Cesàro summability and Fejér’s theorem
Given a series of complex numbers, recall that the partial sum of the series is defined as Define the Cesàro mean as
It is the average of the first partial sums. We say that a series is Cesàro summable to if it’s sequence of Cesàro means converges to . For example, take the series The partial sums of this series form the sequence which obviously does not have a limit so it is a divergent series in the usual sense. However, one could argue that this is not a wildly divergent series, that it could be convergent to in a weaker sense than usual. Well, taking the Cesàro means , we see that as so is in fact Cesàro summable to . Moreover, we’ll see in exercice 2 that Cesàro summability “fits in” nicely with the usual theory of convergent series in the sense that if converges to , then is Cesàro summable to .
So why is Cesàro summability important to us? Recall that at the end of my last post, I mentioned that the Dirichlet kernels isn’t a family of good kernels. However, their averages are! Consider the Cesàro mean of the Fourier series,
Recall from my last post that the convolution is distributive on additon. Since we thus get , where is the Fejér kernel given by
Lemma (Stein’s book p. 53): The Fejér kernels form a family of good kernels.
Proof: First, we will see in exercice 4 that a closed form formula for the Fejér kernels is given by
(The proof uses Lagrange’s trigonometric identities, which will be derived in exercice 3). From this expression, we see that since is positive. As remarked in my last post, we have so the same is true of (the Fejér kernel being the average value of Dirichlet kernels). This gives us property 1 and 2 of the good kernels. For the last property, note that if , then it is easy to see that for some But then from which it follows that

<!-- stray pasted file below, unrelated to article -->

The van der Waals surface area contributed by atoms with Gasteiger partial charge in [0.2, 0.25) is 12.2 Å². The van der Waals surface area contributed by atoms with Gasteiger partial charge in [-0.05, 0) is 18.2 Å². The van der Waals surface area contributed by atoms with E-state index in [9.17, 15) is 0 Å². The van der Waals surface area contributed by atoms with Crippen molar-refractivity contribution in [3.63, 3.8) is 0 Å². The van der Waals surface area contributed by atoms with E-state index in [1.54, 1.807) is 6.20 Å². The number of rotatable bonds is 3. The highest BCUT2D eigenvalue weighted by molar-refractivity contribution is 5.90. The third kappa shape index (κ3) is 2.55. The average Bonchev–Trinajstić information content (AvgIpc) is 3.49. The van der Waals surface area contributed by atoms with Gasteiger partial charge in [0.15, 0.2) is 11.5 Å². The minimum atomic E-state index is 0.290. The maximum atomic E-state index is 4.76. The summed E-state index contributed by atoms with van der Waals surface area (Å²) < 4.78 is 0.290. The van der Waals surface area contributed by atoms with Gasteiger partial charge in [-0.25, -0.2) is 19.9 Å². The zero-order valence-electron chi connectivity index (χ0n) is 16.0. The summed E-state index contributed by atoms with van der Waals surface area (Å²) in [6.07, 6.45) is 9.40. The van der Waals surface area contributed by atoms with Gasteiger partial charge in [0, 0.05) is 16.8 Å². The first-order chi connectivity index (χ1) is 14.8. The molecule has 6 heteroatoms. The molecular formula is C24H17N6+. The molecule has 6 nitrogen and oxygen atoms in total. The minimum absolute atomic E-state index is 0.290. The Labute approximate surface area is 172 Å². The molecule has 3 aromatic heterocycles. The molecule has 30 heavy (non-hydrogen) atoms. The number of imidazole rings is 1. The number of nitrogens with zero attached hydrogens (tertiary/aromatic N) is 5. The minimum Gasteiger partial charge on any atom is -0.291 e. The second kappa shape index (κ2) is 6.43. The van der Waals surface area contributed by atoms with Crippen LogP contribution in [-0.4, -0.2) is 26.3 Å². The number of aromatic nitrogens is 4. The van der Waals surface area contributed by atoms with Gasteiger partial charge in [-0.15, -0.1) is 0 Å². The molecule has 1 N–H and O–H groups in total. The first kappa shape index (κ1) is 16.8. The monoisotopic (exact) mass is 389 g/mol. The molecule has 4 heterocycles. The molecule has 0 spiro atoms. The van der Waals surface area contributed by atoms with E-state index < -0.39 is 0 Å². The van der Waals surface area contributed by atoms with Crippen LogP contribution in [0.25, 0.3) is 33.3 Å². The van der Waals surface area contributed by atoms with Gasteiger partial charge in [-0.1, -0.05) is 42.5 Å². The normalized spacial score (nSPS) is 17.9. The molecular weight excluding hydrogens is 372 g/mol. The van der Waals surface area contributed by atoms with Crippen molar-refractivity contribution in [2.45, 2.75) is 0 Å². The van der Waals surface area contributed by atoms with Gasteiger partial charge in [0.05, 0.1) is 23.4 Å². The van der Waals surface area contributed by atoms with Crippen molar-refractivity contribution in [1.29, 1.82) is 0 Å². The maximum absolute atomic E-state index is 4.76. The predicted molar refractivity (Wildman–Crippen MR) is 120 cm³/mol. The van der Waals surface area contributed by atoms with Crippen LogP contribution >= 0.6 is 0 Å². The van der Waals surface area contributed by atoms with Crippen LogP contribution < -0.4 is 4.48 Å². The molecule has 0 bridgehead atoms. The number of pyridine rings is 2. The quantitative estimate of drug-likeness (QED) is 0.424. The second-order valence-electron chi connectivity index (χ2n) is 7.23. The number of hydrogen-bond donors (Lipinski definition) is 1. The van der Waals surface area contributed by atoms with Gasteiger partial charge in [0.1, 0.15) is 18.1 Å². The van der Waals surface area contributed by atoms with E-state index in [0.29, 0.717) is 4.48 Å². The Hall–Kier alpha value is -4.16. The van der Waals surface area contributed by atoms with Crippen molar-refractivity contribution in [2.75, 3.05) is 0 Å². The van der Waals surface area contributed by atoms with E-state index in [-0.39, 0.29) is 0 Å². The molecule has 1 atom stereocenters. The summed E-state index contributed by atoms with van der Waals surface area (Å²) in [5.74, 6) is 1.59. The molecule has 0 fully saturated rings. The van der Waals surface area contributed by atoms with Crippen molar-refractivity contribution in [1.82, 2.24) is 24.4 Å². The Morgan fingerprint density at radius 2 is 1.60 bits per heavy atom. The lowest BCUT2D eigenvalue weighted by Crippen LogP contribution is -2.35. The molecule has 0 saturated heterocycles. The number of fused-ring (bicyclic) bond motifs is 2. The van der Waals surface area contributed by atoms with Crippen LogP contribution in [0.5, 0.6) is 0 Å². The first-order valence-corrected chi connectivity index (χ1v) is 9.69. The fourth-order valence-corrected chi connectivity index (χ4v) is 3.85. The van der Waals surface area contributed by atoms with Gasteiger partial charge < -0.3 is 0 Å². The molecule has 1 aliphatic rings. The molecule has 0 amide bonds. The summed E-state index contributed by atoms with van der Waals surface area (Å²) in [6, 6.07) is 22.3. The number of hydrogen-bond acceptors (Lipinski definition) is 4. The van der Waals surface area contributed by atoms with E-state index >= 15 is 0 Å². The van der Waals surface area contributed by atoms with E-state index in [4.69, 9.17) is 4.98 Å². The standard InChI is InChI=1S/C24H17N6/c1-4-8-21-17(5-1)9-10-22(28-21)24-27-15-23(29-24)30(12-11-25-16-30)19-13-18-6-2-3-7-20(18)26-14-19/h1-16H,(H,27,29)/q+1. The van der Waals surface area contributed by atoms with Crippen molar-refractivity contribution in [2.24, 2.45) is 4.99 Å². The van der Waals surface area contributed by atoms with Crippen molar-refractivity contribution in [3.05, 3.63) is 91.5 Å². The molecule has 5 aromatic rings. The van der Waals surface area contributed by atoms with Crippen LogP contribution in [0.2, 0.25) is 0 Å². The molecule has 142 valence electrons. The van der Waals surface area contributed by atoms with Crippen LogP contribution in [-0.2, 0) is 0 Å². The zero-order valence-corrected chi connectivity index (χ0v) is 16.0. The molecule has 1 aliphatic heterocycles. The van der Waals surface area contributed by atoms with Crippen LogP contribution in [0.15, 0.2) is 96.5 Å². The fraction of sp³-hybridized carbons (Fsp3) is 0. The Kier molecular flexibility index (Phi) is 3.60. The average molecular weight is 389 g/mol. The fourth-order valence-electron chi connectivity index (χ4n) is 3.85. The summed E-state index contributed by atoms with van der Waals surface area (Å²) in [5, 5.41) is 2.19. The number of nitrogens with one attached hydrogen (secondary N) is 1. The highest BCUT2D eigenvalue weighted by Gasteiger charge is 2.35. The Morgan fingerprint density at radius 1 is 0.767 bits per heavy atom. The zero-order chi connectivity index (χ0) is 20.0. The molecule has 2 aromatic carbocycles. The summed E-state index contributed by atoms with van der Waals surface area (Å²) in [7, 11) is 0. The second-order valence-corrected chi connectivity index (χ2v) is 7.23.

giving us property 3.
The theorem about good kernels proven in my last post now gives
Theorem (Fejér): If is an integrable function on the circle, then the Fourier series of is Cesàro summable to at every point of continuity of Moreover, if is continuous on the circle, then the Fourier series of is uniformly Cesàro summable to
Let’s now look at some important corollaries of Fejér’s theorem:
Corollary 1: If is integrable on the circle and for all , then at all points of continuity of
Proof: Since the partial sums are given by , they are all 0, hence all the Cesàro means are 0. We therefore get as . But the theorem says that at all point of continuity of , so by the uniqueness of the limit, at those points.
Note that this implies that for functions and on the circle, except maybe at points of discontinuity of or
Corollary 2: If the Fourier series of a function converges, it converges to at all points of continuity of
Proof: If the Fourier series of a function converges to some function we know from exercice 2 that it is Cesàro summable to everywhere. But the theorem says that it is Cesàro summable to at all points of continuity. Hence at all points of continuity.
Note that I didn’t get this last corollary from a book so maybe I’m missing something.
Corollary 3: Continuous functions on the circle can be uniformly approximated by trigonometric polynomials.
Proof: This is immediate since the partials sums, hence the Cesàro means, are trigonometric polynomials.
Note that continuous functions on the circle are implicitly identified with continuous functions on with Thus we get a proof of the following:
Corollary 4 (Weierstrass): Let be a continuous function on the closed and bounded interval Then, for any there exists a polynomial such that
Proof: Without loss of generality, we can assume that Indeed, we may consider the function defined on which is just in disguise. Then we extend it to a periodic function on by declaring for Now corollary 3 applies so there exists a trigonometric polynomial approximating uniformly. But we know that with uniform convergence on every compact.
I will now write the solutions to the exercises mentioned in the last two posts and resume my study of the Dirichlet problem in the unit disk in the next one.